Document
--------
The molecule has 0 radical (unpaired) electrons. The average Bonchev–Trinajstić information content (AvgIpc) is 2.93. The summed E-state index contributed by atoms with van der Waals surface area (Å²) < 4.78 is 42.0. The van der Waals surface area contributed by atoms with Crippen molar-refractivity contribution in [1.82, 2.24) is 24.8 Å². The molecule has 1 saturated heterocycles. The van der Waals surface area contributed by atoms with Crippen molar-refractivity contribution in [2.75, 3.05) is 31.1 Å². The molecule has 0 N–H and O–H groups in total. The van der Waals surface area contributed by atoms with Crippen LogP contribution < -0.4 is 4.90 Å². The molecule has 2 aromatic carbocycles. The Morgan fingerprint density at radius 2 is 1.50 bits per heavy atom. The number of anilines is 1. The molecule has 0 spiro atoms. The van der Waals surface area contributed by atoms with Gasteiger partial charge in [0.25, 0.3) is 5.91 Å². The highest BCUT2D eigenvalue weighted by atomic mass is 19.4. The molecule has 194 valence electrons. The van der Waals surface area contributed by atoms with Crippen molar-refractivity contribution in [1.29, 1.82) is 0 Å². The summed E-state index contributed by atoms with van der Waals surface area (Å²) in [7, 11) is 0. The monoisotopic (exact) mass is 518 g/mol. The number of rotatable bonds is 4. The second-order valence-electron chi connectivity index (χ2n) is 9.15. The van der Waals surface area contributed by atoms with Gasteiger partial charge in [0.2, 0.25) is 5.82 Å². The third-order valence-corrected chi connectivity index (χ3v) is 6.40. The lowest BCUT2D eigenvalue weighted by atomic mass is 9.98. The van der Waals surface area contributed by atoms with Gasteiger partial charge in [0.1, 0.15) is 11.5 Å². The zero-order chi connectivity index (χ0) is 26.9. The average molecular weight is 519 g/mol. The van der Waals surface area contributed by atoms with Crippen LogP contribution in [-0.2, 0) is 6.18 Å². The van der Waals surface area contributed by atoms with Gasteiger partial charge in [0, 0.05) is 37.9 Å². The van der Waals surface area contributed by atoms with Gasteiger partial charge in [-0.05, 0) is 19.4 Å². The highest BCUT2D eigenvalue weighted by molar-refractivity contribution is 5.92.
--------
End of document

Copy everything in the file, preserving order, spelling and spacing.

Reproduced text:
The molecule has 0 radical (unpaired) electrons. The average Bonchev–Trinajstić information content (AvgIpc) is 2.93. The summed E-state index contributed by atoms with van der Waals surface area (Å²) < 4.78 is 42.0. The van der Waals surface area contributed by atoms with Crippen molar-refractivity contribution in [1.82, 2.24) is 24.8 Å². The molecule has 1 saturated heterocycles. The van der Waals surface area contributed by atoms with Crippen molar-refractivity contribution in [2.75, 3.05) is 31.1 Å². The molecule has 0 N–H and O–H groups in total. The van der Waals surface area contributed by atoms with Crippen LogP contribution < -0.4 is 4.90 Å². The molecule has 2 aromatic carbocycles. The Morgan fingerprint density at radius 2 is 1.50 bits per heavy atom. The number of anilines is 1. The molecule has 0 spiro atoms. The van der Waals surface area contributed by atoms with Gasteiger partial charge in [0.25, 0.3) is 5.91 Å². The highest BCUT2D eigenvalue weighted by atomic mass is 19.4. The molecule has 194 valence electrons. The van der Waals surface area contributed by atoms with Crippen molar-refractivity contribution in [1.29, 1.82) is 0 Å². The summed E-state index contributed by atoms with van der Waals surface area (Å²) in [7, 11) is 0. The monoisotopic (exact) mass is 518 g/mol. The number of rotatable bonds is 4. The second-order valence-electron chi connectivity index (χ2n) is 9.15. The van der Waals surface area contributed by atoms with Gasteiger partial charge in [0.2, 0.25) is 5.82 Å². The third-order valence-corrected chi connectivity index (χ3v) is 6.40. The lowest BCUT2D eigenvalue weighted by atomic mass is 9.98. The van der Waals surface area contributed by atoms with Gasteiger partial charge in [0.1, 0.15) is 11.5 Å². The zero-order chi connectivity index (χ0) is 26.9. The average molecular weight is 519 g/mol. The van der Waals surface area contributed by atoms with Crippen LogP contribution in [-0.2, 0) is 6.18 Å². The van der Waals surface area contributed by atoms with Gasteiger partial charge in [0, 0.05) is 37.9 Å². The van der Waals surface area contributed by atoms with Gasteiger partial charge in [-0.05, 0) is 19.4 Å². The highest BCUT2D eigenvalue weighted by molar-refractivity contribution is 5.92.